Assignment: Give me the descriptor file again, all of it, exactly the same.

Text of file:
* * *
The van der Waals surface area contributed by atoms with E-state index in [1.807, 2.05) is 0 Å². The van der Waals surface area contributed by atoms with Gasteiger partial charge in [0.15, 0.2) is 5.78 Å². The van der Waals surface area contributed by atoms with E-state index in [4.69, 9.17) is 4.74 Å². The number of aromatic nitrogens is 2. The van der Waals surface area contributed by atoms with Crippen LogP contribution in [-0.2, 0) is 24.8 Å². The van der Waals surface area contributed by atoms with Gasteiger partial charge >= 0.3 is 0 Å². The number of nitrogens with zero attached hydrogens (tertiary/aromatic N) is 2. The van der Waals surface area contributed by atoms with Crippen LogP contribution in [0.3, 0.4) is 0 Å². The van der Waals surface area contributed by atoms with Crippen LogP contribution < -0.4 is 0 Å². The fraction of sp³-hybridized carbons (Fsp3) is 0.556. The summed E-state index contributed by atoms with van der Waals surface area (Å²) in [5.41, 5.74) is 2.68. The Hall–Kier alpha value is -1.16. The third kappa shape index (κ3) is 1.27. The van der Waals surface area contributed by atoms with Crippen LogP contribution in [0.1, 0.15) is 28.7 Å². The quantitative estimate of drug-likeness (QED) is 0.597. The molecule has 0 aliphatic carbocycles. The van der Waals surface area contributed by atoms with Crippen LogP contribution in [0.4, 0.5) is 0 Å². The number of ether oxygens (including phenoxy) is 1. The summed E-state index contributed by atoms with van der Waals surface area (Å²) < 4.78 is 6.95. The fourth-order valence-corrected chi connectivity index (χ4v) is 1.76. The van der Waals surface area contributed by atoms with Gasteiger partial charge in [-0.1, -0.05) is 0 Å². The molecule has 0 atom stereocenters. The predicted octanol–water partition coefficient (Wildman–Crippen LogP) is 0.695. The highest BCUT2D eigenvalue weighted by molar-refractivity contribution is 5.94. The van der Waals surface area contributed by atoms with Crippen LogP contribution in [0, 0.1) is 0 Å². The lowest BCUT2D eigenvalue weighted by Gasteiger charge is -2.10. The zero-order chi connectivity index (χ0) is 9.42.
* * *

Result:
The van der Waals surface area contributed by atoms with E-state index in [1.807, 2.05) is 0 Å². The van der Waals surface area contributed by atoms with Gasteiger partial charge in [0.15, 0.2) is 5.78 Å². The van der Waals surface area contributed by atoms with E-state index in [4.69, 9.17) is 4.74 Å². The number of aromatic nitrogens is 2. The van der Waals surface area contributed by atoms with Crippen LogP contribution in [-0.2, 0) is 24.8 Å². The van der Waals surface area contributed by atoms with Gasteiger partial charge >= 0.3 is 0 Å². The number of nitrogens with zero attached hydrogens (tertiary/aromatic N) is 2. The van der Waals surface area contributed by atoms with Crippen LogP contribution in [0.3, 0.4) is 0 Å². The van der Waals surface area contributed by atoms with Crippen LogP contribution < -0.4 is 0 Å². The fraction of sp³-hybridized carbons (Fsp3) is 0.556. The summed E-state index contributed by atoms with van der Waals surface area (Å²) in [5.41, 5.74) is 2.68. The Hall–Kier alpha value is -1.16. The third kappa shape index (κ3) is 1.27. The van der Waals surface area contributed by atoms with Crippen LogP contribution in [0.1, 0.15) is 28.7 Å². The quantitative estimate of drug-likeness (QED) is 0.597. The molecule has 0 aliphatic carbocycles. The van der Waals surface area contributed by atoms with Crippen LogP contribution in [0.4, 0.5) is 0 Å². The number of ether oxygens (including phenoxy) is 1. The summed E-state index contributed by atoms with van der Waals surface area (Å²) < 4.78 is 6.95. The fourth-order valence-corrected chi connectivity index (χ4v) is 1.76. The van der Waals surface area contributed by atoms with Gasteiger partial charge in [-0.1, -0.05) is 0 Å². The molecule has 0 atom stereocenters. The predicted octanol–water partition coefficient (Wildman–Crippen LogP) is 0.695. The highest BCUT2D eigenvalue weighted by molar-refractivity contribution is 5.94. The van der Waals surface area contributed by atoms with Crippen LogP contribution in [0, 0.1) is 0 Å². The lowest BCUT2D eigenvalue weighted by Gasteiger charge is -2.10. The zero-order chi connectivity index (χ0) is 9.42.